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Historical Association works to restore Thomas Smith House

The Agawam Historical Association is working to preserve the Thomas Smith House, located on North West Street in Feeding Hills. MetroWest Reminder photo by Michelle Kealey
By Michelle Kealey

Staff Writer

AGAWAM Driving down North West Street in Agawam it seems like a normal residential street lined by a few farms, but when 251 North West Street is reached, it looks like a step back in time.

There sits an ancient red house that was built in the 1700s and has remained the same over the years, with no modernization work done to the house.

The Agawam Historical Association is working to preserve the house, known as the Thomas Smith House, just as it sits in its original condition.

David Cecchi, chairperson of the Agawam Historical Commission and a member of the Agawam Historical Association, said that the Association purchased the building in 2002.

He explained that the Association is a non-profit organization, while the Commission is a city appointed group, but the two groups are working together on the project because many members of the Commission are also members of the Association.

"This house is a time capsule," Cecchi said. "It hasn't been updated. It stands very much in the condition that it did 250 years ago."

He said that the house does not have any central heating, plumbing and there is very limited electricity.

Cecchi said that the house was believed to be built in 1757, although the exact date cannot be pinpointed. The Historical Association received word in June that the house was placed on the National Registry of Historic Places. They began the nomination and registration process for that designation two years ago.

He explained that the house managed to slip through time without being modernized because the people who owned it never chose to update it.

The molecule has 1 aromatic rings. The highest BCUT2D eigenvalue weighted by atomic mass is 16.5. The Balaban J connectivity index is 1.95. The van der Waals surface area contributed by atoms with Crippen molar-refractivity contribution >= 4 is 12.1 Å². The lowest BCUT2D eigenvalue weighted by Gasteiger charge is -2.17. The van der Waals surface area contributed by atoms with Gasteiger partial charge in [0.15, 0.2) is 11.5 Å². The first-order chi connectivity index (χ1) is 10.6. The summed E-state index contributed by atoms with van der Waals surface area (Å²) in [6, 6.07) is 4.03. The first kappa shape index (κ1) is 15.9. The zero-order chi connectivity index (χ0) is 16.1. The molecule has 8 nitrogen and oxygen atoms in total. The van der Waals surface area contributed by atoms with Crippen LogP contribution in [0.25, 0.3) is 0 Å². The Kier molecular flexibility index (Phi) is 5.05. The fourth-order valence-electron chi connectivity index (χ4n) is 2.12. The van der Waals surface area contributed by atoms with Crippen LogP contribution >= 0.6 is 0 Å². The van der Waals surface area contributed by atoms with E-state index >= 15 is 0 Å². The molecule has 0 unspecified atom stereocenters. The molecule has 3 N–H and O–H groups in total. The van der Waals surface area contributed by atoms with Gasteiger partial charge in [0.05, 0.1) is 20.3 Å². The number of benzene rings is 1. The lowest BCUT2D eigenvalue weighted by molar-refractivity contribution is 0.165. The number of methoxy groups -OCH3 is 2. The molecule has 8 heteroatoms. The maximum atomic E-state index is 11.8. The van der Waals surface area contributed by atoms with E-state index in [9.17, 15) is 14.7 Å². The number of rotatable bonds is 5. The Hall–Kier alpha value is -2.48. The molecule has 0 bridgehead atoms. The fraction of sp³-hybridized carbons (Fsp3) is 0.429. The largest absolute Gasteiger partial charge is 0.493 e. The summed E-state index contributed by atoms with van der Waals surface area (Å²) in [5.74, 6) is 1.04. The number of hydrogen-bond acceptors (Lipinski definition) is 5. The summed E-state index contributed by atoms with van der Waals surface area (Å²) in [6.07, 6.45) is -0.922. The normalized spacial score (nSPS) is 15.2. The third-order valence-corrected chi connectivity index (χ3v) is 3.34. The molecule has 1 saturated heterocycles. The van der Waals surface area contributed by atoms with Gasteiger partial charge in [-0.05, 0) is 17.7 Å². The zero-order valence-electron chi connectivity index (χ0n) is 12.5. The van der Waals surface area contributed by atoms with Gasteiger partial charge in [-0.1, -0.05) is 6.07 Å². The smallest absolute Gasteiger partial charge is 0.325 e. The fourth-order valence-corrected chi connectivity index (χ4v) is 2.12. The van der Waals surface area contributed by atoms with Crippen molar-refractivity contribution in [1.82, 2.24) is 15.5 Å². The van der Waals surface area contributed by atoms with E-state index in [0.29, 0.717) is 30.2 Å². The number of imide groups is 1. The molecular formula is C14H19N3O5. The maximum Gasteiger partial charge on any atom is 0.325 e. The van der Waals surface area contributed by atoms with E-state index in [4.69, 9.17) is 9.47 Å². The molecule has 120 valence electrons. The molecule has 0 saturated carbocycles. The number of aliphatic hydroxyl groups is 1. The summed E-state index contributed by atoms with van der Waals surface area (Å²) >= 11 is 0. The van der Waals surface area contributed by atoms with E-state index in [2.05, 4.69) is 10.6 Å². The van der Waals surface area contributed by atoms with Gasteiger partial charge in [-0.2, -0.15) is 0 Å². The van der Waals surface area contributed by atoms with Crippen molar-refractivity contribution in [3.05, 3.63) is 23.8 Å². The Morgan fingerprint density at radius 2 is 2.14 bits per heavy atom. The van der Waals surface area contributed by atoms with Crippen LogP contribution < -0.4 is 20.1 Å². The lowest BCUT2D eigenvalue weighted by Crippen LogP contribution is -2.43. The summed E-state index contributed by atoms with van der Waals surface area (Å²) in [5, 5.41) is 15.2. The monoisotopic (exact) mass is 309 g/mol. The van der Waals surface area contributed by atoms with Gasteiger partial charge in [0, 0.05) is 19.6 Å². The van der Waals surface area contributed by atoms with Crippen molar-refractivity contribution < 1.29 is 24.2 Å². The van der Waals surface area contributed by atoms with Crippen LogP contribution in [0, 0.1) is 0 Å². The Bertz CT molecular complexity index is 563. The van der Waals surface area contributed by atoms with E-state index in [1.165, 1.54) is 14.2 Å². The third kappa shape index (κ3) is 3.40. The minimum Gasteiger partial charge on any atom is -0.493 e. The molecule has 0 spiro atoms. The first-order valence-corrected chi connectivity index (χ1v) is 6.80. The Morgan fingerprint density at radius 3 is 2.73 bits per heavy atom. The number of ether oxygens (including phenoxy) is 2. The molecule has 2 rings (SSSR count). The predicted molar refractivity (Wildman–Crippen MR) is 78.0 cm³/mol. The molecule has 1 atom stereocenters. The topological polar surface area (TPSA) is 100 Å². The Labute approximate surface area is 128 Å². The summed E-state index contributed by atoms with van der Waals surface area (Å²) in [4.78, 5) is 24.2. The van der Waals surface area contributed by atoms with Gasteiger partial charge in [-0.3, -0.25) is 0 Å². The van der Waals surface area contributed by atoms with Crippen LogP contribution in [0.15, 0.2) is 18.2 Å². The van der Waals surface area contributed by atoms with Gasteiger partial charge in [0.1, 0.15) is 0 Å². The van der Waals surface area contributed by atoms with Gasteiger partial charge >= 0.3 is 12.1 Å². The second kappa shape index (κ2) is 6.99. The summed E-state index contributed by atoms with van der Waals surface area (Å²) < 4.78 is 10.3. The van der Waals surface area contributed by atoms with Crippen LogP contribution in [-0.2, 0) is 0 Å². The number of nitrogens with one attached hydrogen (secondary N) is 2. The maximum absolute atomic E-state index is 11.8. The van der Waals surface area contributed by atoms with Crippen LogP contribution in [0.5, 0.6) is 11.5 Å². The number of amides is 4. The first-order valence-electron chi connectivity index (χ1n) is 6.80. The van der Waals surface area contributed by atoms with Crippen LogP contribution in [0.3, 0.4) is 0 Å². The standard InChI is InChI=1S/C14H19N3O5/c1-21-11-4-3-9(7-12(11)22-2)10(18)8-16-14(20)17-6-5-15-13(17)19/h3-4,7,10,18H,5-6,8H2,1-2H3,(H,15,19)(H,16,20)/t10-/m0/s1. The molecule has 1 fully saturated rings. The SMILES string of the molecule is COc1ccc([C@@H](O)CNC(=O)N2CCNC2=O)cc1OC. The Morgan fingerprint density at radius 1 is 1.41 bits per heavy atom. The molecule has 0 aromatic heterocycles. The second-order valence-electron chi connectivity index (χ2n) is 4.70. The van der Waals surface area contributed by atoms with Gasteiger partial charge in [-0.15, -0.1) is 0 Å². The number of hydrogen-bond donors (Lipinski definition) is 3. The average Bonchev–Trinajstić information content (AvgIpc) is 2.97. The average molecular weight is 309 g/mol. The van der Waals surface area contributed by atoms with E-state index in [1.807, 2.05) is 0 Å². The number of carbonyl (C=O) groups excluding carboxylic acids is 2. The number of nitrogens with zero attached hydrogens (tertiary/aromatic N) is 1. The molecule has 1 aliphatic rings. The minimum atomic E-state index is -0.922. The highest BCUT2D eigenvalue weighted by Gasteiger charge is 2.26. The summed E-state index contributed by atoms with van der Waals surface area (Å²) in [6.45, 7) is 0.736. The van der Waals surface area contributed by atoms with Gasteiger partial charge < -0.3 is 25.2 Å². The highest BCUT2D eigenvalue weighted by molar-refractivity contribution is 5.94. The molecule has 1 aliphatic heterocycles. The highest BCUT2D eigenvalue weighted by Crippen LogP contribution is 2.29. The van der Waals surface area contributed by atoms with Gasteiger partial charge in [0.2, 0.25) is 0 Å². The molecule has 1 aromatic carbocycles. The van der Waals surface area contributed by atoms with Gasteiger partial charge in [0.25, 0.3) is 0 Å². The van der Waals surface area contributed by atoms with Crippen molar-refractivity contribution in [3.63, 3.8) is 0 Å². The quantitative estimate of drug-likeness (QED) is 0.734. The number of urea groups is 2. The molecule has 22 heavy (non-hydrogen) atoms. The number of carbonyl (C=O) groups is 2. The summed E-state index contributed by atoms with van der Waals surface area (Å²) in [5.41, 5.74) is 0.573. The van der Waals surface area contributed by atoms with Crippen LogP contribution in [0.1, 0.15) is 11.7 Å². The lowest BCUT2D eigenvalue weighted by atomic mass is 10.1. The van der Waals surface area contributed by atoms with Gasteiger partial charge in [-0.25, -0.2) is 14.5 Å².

According to Cecchi, in the late 1800s, a farmer named Oscar Parks, who owned a large farm at that time, owned the house and used it for his help "so it never really needed to be winterized in the way many homes started to [use] central heat."

Cecchi said that Parks sold the house to a family who lived in the house from 1912 through the 1960s, who did not modernize the house. He said that two brothers were the last of that family to live in the house and they used an outhouse in the back while they lived there.

In the 1960s, the Rosenberg family purchased the house and Cecchi said that they lived in Springfield, but used the home in Agawam as a weekend house.

"They would come out and [putter] around in the garden and do some work on the house," he said, adding that no one lived in the house for 45 years.

Cecchi said that John Rosenberg, who was the owner of the house, was killed in an accident in 2001 and his heirs were not interested in the house.

The Association was able to obtain a mortgage and purchased the historic home for $100,000.

Cecchi said that the first five years of the mortgage is being paid for by pledges from a number of families in the city who have agreed to pay for a month each year for the first five years.